Kind Sir: This is an old game that we played when we were eight and ten. Sometimes on The Island, in down Maine, in late August, when the cold fog blew in off the ocean, the forest between Dingley Dell and grandfather's cottage grew white and strange. It was as if every pine tree were a brown pole we did not know; as if day had rearranged into night and bats flew in sun. It was a trick to turn around once and know you were lost; knowing the crow's horn was crying in the dark, knowing that supper would never come, that the coast's cry of doom from that far away bell buoy's bell said your nursemaid is gone . O Mademoiselle, the rowboat rocked over. Then you were dead. Turn around once, eyes tight, the thought in your head. Kind Sir: Lost and of your same kind I have turned around twice with my eyes sealed and the woods were white and my night mind saw such strange happenings, untold and unreal. And opening my eyes, I am afraid of course to look-this inward look that society scorns- Still, I search these woods and find nothing worse than myself, caught between the grapes and the thorns.
It’ve been seven years walking in the forest of
the call centre's AQ world. A path I had come to understand and take for granted.
I picked the fruit and knew it was safe. I was tempted a few
months ago for another path. And like Thoreau said, I became blind folded and
turned around once.
It doesn’t take much to get a human lost, says Thoreau, and
the line is echoed on the foggy shore by Anne Sexton in “Kind Sir:…”
I like the idea that it doesn’t take much to get a human
lost. I like that I am normal and extraordinary all wrapped up in one package. And
although standing in the same call centre, I was handed a blind fold by new
rules and co workers, twisted around in the centre of a tornado and commanded
to run forward, not only by those around me, but myself.
I’ve got to be strong, this is new. I took on a challenge and
voluntarily entered the new foggyness and although I am physically and mentally healthier than ever before; it will take me a while to stand straight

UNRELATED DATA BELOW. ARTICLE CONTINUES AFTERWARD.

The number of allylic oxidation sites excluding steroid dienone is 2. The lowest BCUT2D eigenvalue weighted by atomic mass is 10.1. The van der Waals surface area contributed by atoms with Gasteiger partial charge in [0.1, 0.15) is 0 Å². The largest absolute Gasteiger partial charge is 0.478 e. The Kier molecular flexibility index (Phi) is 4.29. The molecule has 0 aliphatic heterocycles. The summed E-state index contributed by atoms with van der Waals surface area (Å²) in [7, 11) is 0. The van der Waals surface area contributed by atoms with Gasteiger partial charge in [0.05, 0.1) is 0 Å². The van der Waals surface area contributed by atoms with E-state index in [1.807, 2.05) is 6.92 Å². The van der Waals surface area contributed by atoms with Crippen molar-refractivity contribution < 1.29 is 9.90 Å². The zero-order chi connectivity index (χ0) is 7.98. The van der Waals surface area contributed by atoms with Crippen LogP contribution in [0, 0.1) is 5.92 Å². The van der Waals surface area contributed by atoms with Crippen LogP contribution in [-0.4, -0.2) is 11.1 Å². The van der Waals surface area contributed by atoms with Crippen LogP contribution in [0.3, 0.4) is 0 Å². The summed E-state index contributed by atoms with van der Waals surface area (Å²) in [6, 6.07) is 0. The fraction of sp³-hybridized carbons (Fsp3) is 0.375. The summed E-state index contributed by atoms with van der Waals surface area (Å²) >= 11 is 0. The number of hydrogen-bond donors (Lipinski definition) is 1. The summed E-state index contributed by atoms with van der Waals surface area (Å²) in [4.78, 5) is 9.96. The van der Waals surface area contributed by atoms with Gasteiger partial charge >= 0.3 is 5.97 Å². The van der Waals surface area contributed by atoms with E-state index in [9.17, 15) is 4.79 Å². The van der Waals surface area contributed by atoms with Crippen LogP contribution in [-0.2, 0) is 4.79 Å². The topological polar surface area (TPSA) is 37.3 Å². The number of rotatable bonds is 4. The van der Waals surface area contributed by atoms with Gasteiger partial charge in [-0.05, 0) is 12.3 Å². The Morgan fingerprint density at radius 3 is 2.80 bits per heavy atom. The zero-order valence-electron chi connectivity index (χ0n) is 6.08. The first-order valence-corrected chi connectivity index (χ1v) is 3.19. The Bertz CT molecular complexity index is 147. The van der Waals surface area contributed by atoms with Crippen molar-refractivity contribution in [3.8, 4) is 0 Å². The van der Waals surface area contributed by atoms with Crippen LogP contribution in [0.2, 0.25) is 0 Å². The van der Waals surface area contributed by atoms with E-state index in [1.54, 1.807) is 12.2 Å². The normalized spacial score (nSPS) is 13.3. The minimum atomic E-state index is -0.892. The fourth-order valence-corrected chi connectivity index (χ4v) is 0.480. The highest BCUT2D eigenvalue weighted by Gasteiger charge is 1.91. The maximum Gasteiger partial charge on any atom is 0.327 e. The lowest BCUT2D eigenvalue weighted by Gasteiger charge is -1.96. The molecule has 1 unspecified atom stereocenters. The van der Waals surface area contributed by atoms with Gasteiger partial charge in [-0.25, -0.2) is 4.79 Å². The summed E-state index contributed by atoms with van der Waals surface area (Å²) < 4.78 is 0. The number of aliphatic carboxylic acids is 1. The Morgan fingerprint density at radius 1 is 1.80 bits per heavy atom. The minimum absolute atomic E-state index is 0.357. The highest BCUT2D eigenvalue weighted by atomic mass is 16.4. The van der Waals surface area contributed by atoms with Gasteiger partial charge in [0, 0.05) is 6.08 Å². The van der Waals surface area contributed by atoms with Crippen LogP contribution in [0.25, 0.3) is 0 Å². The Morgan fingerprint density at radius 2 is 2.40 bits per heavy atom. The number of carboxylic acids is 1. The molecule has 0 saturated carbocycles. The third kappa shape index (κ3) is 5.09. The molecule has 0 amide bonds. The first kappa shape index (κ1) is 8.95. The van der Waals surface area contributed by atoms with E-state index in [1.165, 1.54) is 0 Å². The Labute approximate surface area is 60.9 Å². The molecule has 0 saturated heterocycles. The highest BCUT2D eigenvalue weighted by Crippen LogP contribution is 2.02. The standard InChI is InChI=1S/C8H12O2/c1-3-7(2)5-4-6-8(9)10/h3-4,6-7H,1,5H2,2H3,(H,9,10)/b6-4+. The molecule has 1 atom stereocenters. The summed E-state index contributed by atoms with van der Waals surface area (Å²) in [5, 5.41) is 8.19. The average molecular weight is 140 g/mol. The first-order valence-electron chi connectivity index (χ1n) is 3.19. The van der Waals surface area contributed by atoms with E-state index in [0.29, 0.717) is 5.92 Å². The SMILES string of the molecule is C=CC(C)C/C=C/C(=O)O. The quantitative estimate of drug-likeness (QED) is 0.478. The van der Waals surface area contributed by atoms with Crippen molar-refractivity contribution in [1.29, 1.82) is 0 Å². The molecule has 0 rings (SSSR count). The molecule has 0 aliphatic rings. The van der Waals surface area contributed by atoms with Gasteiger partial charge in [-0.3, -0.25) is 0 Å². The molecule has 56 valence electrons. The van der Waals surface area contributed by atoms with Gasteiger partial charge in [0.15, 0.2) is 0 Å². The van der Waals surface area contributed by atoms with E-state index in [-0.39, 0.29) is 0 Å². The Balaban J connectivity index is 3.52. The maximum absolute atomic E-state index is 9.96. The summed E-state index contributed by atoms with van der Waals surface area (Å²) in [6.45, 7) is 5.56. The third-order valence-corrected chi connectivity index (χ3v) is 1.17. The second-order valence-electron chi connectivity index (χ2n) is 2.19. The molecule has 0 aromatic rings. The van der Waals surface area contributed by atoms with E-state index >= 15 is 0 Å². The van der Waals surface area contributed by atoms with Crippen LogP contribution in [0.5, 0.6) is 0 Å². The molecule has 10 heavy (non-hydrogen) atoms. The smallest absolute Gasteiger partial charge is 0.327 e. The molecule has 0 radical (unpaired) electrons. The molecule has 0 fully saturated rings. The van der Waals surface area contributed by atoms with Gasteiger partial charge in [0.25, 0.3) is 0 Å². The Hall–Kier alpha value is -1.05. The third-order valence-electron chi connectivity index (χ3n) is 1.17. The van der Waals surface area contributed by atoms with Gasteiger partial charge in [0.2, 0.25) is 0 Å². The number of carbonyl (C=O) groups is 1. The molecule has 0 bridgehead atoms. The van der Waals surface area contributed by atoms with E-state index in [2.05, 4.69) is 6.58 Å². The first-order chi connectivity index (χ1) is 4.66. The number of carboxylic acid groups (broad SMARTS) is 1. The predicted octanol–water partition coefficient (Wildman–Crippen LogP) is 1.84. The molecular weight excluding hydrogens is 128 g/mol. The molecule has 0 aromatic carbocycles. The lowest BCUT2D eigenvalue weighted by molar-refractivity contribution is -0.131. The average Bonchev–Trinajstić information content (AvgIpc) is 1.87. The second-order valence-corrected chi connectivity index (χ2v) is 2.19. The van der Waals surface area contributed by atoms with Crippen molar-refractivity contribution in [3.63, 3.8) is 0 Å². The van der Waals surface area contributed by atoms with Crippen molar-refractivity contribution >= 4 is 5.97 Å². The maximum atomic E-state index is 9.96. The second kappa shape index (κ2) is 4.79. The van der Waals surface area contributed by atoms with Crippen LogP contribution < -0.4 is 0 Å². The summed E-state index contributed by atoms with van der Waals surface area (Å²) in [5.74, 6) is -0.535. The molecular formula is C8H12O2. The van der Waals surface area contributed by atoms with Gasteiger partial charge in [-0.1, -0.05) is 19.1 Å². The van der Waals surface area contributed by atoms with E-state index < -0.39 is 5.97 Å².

and tall, to find the fruit on the path that isn’t poison or crusted with
thorns and infested with spiders. To see te pit holes through the over grown bushes and toppled trees.
Kind Sir, it must be a new path that I’m on for it is more
of a challenge than what I believed it would be.
The one I read about in a self help book 20 years ago, that
said "it is better to have as many friends as I can. To be fair and nice to everyone
and keep myself quiet and let things work themselves out." This year Karma may
get a little push. When people hurt me I will not immediately make excuses for
them, I will heal myself from the verbal stab they have injured me with. I may even stand up for and defend myself.
at the person I was in my twenties, the person that I “just was.” Sure, I tired
to search my soul and understand who I was inside, but a lot of what I did was
impulsive and: just who I was. Now I search through all the crap that was surrounding
the impulsive me, and I can say that was the genuine me vs that was me being some
that I wanted everyone to like. I understand better... what survived and what didn’t, why things
happened the way they did. Justification.
Maybe 2018 will be the year of
I put up an
event invitation for the march of women this year and one of my co workers from
20 years ago, (Even though I felt completely awkward and unconnected with most people back then.) that I’ve managed to hang onto through facebook, liked my post. “Yep that’s
why I love her, that’s why she’s still there.” I said to myself.
We were all
the same age in our twenties and the other people we worked with were older,
and had been through their 20’s before. Now I’m working with people who are
just getting to know me, who are younger “and wiser” then I am, and things are
SO it’s a
new learning curve and new lessons. Lets go 2018.